It seems like that Kingston will welcome the first week of April with a mix of rain and sunshine. For students who are wrapping up their final week of tutorials, volunteering works, or other events, this is also a hectic time to meet competing deadlines.
After that, a happy summer waves its hand ahead.
As a recent graduate, however, I take up a different perspective on the academic life at a post-secondary institution, in which my current position as an International Coordinator in my program invests part of reason.
For most of students, going to grad school is never about just obtaining a degree. In the case of international students, things get more complex. Like their domestic counterparts, academic study offers a path to thrive in one’s career and personal life. However, in order to be successful, the international students have to overcome more challenges and barriers in their effort of academic and social integration.
In my research project investigating the international student’s experience in Canada, I find one of the reasons that hinder the the success, and yet is promising to work on, is the lack of understanding (or the initiative of it) of the domestic students towards the diverse cultural values and the realities of cultural clashes.
This is NOT to blame the Canadian students’ inability to appreciate multi-culture. In fact, the system in a whole is the source of the widening gap. If university increases the enrollment rate of international student without putting effort on enhancing mutual understanding and creating more inclusive environment, if the act of attracting global talents is not bolstered by the break down of unconscious bias, if the critical, dialectical and multi-perspectival ways of thinking are not taught and cultivated through day-to-day academic interaction, how do we expect students who never have any international experience take initiative to understand and connect to their international fellows who might be suffering isolation, loss or fear in a remote country?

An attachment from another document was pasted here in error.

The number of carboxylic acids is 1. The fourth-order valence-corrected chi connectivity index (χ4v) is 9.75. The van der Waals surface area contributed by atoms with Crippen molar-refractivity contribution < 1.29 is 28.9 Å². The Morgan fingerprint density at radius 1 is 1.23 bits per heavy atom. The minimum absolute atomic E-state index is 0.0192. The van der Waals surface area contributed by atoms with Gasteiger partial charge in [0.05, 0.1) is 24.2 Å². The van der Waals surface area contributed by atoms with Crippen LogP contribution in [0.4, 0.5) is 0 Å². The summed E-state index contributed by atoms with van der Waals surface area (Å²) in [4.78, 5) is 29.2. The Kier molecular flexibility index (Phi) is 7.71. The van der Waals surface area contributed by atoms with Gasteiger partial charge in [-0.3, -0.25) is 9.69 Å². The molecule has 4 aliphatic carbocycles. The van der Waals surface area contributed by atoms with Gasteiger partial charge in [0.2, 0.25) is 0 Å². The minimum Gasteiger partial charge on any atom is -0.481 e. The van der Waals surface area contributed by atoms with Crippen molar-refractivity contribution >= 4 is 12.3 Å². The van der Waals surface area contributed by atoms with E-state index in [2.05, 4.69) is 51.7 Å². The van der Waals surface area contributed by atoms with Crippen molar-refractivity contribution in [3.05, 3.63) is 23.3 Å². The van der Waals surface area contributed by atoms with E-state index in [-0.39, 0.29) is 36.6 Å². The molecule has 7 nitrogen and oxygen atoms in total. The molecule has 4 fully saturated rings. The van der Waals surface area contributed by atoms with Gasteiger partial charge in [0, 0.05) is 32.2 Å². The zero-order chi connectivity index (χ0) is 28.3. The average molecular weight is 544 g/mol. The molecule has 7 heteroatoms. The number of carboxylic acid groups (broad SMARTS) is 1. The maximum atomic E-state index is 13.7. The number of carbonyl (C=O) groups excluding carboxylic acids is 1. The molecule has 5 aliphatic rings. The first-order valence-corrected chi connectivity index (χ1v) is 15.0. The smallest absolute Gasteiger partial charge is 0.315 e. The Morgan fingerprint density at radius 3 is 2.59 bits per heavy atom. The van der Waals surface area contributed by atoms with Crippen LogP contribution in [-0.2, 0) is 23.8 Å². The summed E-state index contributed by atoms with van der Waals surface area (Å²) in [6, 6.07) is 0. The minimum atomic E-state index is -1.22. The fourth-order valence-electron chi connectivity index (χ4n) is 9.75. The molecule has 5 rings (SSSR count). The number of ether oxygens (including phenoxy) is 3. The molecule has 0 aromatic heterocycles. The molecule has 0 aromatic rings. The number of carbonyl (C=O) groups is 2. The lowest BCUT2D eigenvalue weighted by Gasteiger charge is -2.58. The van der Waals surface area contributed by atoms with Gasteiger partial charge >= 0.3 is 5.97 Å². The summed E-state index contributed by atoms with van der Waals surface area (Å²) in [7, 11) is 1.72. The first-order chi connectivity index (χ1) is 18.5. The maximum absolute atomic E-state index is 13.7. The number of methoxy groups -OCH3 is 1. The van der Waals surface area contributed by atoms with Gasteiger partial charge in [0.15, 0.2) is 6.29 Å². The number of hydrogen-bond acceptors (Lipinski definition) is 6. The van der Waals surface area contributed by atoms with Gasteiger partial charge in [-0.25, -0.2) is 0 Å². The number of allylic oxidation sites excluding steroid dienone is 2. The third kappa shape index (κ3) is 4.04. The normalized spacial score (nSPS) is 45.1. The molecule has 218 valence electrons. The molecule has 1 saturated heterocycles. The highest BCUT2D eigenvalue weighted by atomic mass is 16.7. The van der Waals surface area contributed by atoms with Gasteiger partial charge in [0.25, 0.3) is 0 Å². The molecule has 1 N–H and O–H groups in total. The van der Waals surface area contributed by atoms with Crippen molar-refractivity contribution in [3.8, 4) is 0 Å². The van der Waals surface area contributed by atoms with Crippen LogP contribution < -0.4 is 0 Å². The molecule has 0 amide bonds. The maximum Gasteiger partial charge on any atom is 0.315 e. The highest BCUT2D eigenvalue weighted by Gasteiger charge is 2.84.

As one of my intellectual colleagues had mentioned,
“The transformation has to be inside out too”.
Fortunately, while the coming spring signals the resurrection of lives, hope of change sprouts at Queen’s and in Kingston.
Six Queen’s community members are named to the Principal’s Implementation Committee on Racism, Diversity, and Inclusion for initiating meaningful and sustainable change on the issue of racism, diversity, and inclusion; annual Diversity Works Symposium successfully enterprised the collaboration between the city of Kingston, local employers and service providers to improve the employability of international workers and immigrants. The two events happening on March aimed to educate the insiders’ mind. As a witness, and sometimes a participant, I am excited to anticipate that soon, the change can be solid.